Name of Hospital: Del Amo Hospital
City, State/Province, Country: Torrance, CA, USA
Number of Stars: 1
Comment: I was in the teen ward for about a week, and developed PTSD symptoms as a result of my stay. This was my first hospitalization, during which I was diagnosed with depression, and put on medication. As a 100 lb 15 year old, the doctor prescribed me 60 mg of fluoxetine daily (an adult maintenance dosage), with only two days of a marginally lower dose to start off, and dismissed my concerns when I complained of the fact that I was having trouble with my attention and focus, and had in fact drooled on myself.
I was initially on a 24-hour hold, which was extended to an additional 72-hour hold because they do not release patients over the weekend, or something like that (and a further 72-hour hold for I don’t even know what reason). They would also extend your hold for many small infractions of their rules, like not showering daily, or showering for too long (more than 10 minutes). There is a small courtyard about the size of two basketball courts side-by-side, and one half of the courtyard actually *is* a basketball court. You are required to be outside during certain times of the day, or they will extend your hold. The basketball court is in use, and there is a large risk of being hit by errant balls. There was a small portable radio for patient use at the beginning of my stay, but it had been broken in this manner by the end of the week. You are not allowed outside when it is not the designated outside time.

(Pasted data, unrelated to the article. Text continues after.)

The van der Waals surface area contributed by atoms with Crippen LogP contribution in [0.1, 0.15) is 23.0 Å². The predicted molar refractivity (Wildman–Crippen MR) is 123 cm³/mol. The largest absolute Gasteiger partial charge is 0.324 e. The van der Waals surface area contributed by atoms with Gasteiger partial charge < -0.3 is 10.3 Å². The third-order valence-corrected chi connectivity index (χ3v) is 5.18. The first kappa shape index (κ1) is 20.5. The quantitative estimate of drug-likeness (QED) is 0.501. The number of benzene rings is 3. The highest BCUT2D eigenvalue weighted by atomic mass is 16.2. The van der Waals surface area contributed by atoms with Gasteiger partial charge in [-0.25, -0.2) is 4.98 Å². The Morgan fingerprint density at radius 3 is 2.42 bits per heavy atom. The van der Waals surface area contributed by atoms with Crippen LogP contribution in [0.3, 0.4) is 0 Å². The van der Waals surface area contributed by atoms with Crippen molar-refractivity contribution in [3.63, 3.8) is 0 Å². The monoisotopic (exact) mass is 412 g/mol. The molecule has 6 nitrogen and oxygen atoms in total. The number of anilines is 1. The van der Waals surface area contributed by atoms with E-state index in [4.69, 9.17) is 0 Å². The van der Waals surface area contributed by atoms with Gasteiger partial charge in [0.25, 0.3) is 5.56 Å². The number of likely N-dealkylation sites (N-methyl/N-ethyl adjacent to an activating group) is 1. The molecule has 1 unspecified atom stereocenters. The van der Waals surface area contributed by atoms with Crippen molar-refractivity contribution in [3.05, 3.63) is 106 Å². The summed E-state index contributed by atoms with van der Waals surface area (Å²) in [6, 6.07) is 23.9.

You are expected to spend the majority of your time in the dining area, socializing with other patients. Choosing to stay in your room will extend your hold. There are pay phones for patient use during designated phone times. There is no free option for using the telephone, unless someone from outside calls you on the payphone. Other patients will pick up the phone if it rings and with luck, will relay the message that you have a call to you.
The “school” program is virtually nonexistent. A parent has to sign a waiver to allow you to participate in it, and it consists entirely of packets of elementary level math and grammar. We had group therapy one time during my stay. A lady showed us how to relax our muscles, then sang some kumbaya songs. Then she gave the guitar to a patient who played Smoke on the Water. There was no individual therapy.
During my stay I saw many of my fellow patients be sedated against their will for things as simple as refusing to finish their food. Being sedated results in an automatic additional 72-hour hold. One boy (who other patients informed me had been there for nearly a year, despite it supposedly being a crisis facility) was sedated every day despite being non violent, and on one occasion I saw nurses restrain him on some type of bed with arm and leg cuffs, and then leave the room and joke to each other about how he could scream until his blood vessels popped and he passed out, and it would save them the trouble of sedating him. Which is exactly what they did. They left him screaming until there was no screams left in him.
On my final night there a nurse from the main hospital was rotated down to our ward, and she came into the dining area, got up onto a table and yelled at us about how she didn’t want to be there and “When I’m here that means it’s lockdown, so go to your rooms!” and we all had to go to our rooms and miss dinner.
Type of program (i.e. day program, inpatient): inpatient
Any other identities/marginalizations (i.e. race/gender/sexuality) that could have influenced your stay?: I am autistic, AFAB, and queer.